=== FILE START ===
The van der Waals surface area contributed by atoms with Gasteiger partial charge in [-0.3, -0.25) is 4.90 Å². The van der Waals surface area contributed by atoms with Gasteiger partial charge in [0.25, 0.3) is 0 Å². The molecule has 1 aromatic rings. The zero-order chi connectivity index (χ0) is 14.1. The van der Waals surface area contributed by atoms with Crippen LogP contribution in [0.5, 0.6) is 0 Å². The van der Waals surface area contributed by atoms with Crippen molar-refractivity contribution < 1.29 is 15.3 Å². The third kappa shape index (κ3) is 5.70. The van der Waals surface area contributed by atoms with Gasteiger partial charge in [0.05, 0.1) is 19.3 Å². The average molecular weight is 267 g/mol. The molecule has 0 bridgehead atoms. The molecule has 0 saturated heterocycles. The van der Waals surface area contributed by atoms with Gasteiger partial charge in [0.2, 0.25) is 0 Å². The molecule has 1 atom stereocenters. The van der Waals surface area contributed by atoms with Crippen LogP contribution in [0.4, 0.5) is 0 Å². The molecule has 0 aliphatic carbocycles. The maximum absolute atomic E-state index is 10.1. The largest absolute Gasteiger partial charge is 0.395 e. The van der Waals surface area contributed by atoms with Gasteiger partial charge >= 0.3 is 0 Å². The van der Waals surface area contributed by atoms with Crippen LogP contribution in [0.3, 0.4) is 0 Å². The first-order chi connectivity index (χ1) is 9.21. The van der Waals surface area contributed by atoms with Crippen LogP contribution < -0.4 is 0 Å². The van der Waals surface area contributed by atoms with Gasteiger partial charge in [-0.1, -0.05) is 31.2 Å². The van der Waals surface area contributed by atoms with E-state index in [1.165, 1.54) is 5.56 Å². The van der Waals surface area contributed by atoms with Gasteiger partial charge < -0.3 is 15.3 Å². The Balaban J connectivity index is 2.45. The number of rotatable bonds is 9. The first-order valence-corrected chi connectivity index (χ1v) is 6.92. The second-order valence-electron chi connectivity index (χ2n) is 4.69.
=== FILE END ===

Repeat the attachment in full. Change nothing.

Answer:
The van der Waals surface area contributed by atoms with Gasteiger partial charge in [-0.3, -0.25) is 4.90 Å². The van der Waals surface area contributed by atoms with Gasteiger partial charge in [0.25, 0.3) is 0 Å². The molecule has 1 aromatic rings. The zero-order chi connectivity index (χ0) is 14.1. The van der Waals surface area contributed by atoms with Crippen LogP contribution in [0.5, 0.6) is 0 Å². The van der Waals surface area contributed by atoms with Crippen molar-refractivity contribution < 1.29 is 15.3 Å². The third kappa shape index (κ3) is 5.70. The van der Waals surface area contributed by atoms with Gasteiger partial charge in [0.05, 0.1) is 19.3 Å². The average molecular weight is 267 g/mol. The molecule has 0 bridgehead atoms. The molecule has 0 saturated heterocycles. The van der Waals surface area contributed by atoms with Gasteiger partial charge in [0.2, 0.25) is 0 Å². The molecule has 1 atom stereocenters. The van der Waals surface area contributed by atoms with Crippen LogP contribution in [0.4, 0.5) is 0 Å². The molecule has 0 aliphatic carbocycles. The maximum absolute atomic E-state index is 10.1. The largest absolute Gasteiger partial charge is 0.395 e. The van der Waals surface area contributed by atoms with Gasteiger partial charge >= 0.3 is 0 Å². The van der Waals surface area contributed by atoms with Crippen LogP contribution in [0.3, 0.4) is 0 Å². The first-order chi connectivity index (χ1) is 9.21. The van der Waals surface area contributed by atoms with Crippen LogP contribution < -0.4 is 0 Å². The van der Waals surface area contributed by atoms with Gasteiger partial charge in [-0.1, -0.05) is 31.2 Å². The van der Waals surface area contributed by atoms with E-state index in [1.165, 1.54) is 5.56 Å². The van der Waals surface area contributed by atoms with Gasteiger partial charge < -0.3 is 15.3 Å². The Balaban J connectivity index is 2.45. The number of rotatable bonds is 9. The first-order valence-corrected chi connectivity index (χ1v) is 6.92. The second-order valence-electron chi connectivity index (χ2n) is 4.69.